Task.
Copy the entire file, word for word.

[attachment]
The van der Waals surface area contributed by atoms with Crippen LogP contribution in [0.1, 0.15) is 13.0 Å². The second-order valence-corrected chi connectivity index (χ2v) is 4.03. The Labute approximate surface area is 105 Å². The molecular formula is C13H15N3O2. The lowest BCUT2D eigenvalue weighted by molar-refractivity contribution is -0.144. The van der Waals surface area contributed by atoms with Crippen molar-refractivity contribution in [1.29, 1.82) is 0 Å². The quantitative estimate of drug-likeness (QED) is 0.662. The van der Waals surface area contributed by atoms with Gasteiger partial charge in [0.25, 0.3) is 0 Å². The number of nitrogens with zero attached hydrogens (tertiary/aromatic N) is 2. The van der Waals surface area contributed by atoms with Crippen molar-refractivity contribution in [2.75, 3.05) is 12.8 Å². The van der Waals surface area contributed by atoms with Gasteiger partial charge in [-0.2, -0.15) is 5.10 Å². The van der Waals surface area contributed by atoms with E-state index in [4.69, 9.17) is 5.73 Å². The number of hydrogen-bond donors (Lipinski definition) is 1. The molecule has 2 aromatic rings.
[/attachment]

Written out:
The van der Waals surface area contributed by atoms with Crippen LogP contribution in [0.1, 0.15) is 13.0 Å². The second-order valence-corrected chi connectivity index (χ2v) is 4.03. The Labute approximate surface area is 105 Å². The molecular formula is C13H15N3O2. The lowest BCUT2D eigenvalue weighted by molar-refractivity contribution is -0.144. The van der Waals surface area contributed by atoms with Crippen molar-refractivity contribution in [1.29, 1.82) is 0 Å². The quantitative estimate of drug-likeness (QED) is 0.662. The van der Waals surface area contributed by atoms with Gasteiger partial charge in [0.25, 0.3) is 0 Å². The number of nitrogens with zero attached hydrogens (tertiary/aromatic N) is 2. The van der Waals surface area contributed by atoms with Crippen molar-refractivity contribution in [2.75, 3.05) is 12.8 Å². The van der Waals surface area contributed by atoms with Gasteiger partial charge in [-0.2, -0.15) is 5.10 Å². The van der Waals surface area contributed by atoms with E-state index in [4.69, 9.17) is 5.73 Å². The number of hydrogen-bond donors (Lipinski definition) is 1. The molecule has 2 aromatic rings.